Once the ball has been dropped and sensed by the sensor arm and proximity switch sensor, the fluid amplifier amplifies the five (5) to ten (10) pounds per square inch signal from the proximity switch sensor and sends line pressure to the four-way valve 2. The signal fluid amplifier 21 has line pressure supplied to it by a line air input from a separate air supply line on the filling table. When a signal is supplied by the proximity switch sensor 6 to the input of the fluid amplifier valve, it energizes the output. This energized output air feeds the opposite pilot on the ball drop station four-way control valve 2. This control valve thus shifts its inter-lock valve (Humphrey lock-out valve 5) to its normal position and then de-energizes the ball drop checker proximity switch and fluid amplifier valve. Once the signal fluid amplifier 21 sends a signal through the four-way valve 2 to the Humphrey lock-out valve to return to its normally "on" position (symbolized by "GO" on the schematic) the inter-lock air signal continues through the remaining inner-lock stations through a series of Humphrey valves and ultimately reaches the drive pilot which causes the line to index and begin another cycle.
In the event that the ball feed station cycles but fails to drop a ball (due to a jam or an empty hopper) the ball drop checker indicator and gauge will both show the energized condition and the inter-lock will prevent the line from indexing to the next cycle. After the problem has been resolved, the ball feed can be manually operated. Once a ball drops, the ball drop checker will clear and the line will resume the normal indexing cycle.
This entire device may be attached in the appropriate manner to the automated assembly line process by means of the bolt hole 22. Alternatively, the bolt hole may be eliminated and the device may be attached by means of brackets or other standard and ordinary methods of attachment. In order to insure easy inspection and repair of the device, both the sensor arm and drop tube are made so that they may be removed by means of removing the holding pins (16 and 23). The ball drop tube 8 is held in place by means of the set pin 23; the sensing arm by pin 16.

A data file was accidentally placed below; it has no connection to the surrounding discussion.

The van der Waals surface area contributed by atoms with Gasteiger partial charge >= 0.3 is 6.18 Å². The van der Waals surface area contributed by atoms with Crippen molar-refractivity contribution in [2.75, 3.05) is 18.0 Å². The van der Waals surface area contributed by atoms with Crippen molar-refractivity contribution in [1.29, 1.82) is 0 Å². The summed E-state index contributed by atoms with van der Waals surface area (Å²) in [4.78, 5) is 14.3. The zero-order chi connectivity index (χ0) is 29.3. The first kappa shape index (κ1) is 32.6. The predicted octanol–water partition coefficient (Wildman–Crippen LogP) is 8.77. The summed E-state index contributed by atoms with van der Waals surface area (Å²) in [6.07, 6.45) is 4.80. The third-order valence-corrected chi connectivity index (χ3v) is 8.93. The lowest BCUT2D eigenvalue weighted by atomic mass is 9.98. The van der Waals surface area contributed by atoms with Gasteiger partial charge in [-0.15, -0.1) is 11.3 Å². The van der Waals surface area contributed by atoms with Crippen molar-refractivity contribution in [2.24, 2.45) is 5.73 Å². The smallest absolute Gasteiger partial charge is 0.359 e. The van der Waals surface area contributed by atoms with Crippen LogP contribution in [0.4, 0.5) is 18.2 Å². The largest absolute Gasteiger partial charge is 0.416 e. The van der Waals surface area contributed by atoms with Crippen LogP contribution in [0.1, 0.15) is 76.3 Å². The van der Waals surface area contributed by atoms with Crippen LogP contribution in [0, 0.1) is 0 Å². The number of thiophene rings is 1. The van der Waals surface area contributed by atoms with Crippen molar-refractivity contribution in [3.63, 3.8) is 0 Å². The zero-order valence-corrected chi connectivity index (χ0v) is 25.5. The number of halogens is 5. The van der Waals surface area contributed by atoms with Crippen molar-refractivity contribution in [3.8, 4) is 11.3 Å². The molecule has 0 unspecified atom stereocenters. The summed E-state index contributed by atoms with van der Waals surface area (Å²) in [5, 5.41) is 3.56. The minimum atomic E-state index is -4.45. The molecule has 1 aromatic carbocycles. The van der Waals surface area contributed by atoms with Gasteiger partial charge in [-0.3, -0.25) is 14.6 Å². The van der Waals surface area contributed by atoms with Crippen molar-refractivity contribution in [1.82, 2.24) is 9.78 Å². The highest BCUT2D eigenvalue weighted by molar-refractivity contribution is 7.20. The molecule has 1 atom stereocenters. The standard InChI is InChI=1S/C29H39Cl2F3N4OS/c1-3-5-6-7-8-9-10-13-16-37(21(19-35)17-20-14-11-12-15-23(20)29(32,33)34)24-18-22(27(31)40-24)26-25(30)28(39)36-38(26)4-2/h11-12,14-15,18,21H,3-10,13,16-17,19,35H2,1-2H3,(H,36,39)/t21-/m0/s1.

While the preferred embodiment has been described herein, it can be seen that minor variations or equivalent interchange of parts may be used in order to practice this invention. While parts listed from LHB Industries have been drawn, any parts which function equivalently are acceptable. It is believed that the use of pneumatic air pressure rather than any electronic or electrical devices greatly enhances the safety and reliability of the counting devices. It is to be appreciated that the instant invention encompasses not only the embodiment of the sensor arm bracket and mechanism but also the method of practicing the use of this device in that the unique pneumatic air sensing mechanism is new and novel.
|Cited Patent||Filing date||Publication date||Applicant||Title|
|US3893493 *||Dec 20, 1973||Jul 8, 1975||Oreal||Pneumatic device for controlling the filling of a container|
|US3995666 *||Dec 24, 1975||Dec 7, 1976||Vca Corporation||Method for filling aerosol spray dispensers|
|US4582102 *||Aug 27, 1984||Apr 15, 1986||Risser James A||Means for electronically comparing the extent of fill in containers with a preset extent|
|U.S. Classification||73/37.5, 73/37|
|Mar 22, 1994||REMI||Maintenance fee reminder mailed|
|Aug 14, 1994||LAPS||Lapse for failure to pay maintenance fees|
|Oct 25, 1994||FP||Expired due to failure to pay maintenance fee|
Effective date: 19940817